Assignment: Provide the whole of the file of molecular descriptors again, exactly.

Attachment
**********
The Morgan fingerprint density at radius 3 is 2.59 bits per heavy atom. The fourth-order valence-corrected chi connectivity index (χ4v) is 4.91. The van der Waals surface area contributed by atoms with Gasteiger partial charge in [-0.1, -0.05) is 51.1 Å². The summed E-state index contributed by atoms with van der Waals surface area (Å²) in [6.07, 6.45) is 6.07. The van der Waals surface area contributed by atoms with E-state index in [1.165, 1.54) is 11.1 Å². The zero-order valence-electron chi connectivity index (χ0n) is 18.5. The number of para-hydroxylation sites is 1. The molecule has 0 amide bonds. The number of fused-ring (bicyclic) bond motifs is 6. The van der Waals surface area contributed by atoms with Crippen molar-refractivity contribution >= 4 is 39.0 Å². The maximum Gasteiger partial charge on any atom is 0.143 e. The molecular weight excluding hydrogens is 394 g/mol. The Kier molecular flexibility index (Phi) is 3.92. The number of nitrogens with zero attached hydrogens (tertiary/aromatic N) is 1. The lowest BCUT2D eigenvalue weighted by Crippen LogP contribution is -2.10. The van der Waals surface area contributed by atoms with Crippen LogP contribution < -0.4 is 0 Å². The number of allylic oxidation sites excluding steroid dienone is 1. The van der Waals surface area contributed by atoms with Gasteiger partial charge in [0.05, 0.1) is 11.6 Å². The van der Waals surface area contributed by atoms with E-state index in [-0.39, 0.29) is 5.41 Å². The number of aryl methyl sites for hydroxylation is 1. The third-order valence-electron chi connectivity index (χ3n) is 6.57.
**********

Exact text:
The Morgan fingerprint density at radius 3 is 2.59 bits per heavy atom. The fourth-order valence-corrected chi connectivity index (χ4v) is 4.91. The van der Waals surface area contributed by atoms with Gasteiger partial charge in [-0.1, -0.05) is 51.1 Å². The summed E-state index contributed by atoms with van der Waals surface area (Å²) in [6.07, 6.45) is 6.07. The van der Waals surface area contributed by atoms with E-state index in [1.165, 1.54) is 11.1 Å². The zero-order valence-electron chi connectivity index (χ0n) is 18.5. The number of para-hydroxylation sites is 1. The molecule has 0 amide bonds. The number of fused-ring (bicyclic) bond motifs is 6. The van der Waals surface area contributed by atoms with Crippen molar-refractivity contribution >= 4 is 39.0 Å². The maximum Gasteiger partial charge on any atom is 0.143 e. The molecular weight excluding hydrogens is 394 g/mol. The Kier molecular flexibility index (Phi) is 3.92. The number of nitrogens with zero attached hydrogens (tertiary/aromatic N) is 1. The lowest BCUT2D eigenvalue weighted by Crippen LogP contribution is -2.10. The van der Waals surface area contributed by atoms with Crippen LogP contribution < -0.4 is 0 Å². The number of allylic oxidation sites excluding steroid dienone is 1. The van der Waals surface area contributed by atoms with Gasteiger partial charge in [0.05, 0.1) is 11.6 Å². The van der Waals surface area contributed by atoms with E-state index in [-0.39, 0.29) is 5.41 Å². The number of aryl methyl sites for hydroxylation is 1. The third-order valence-electron chi connectivity index (χ3n) is 6.57.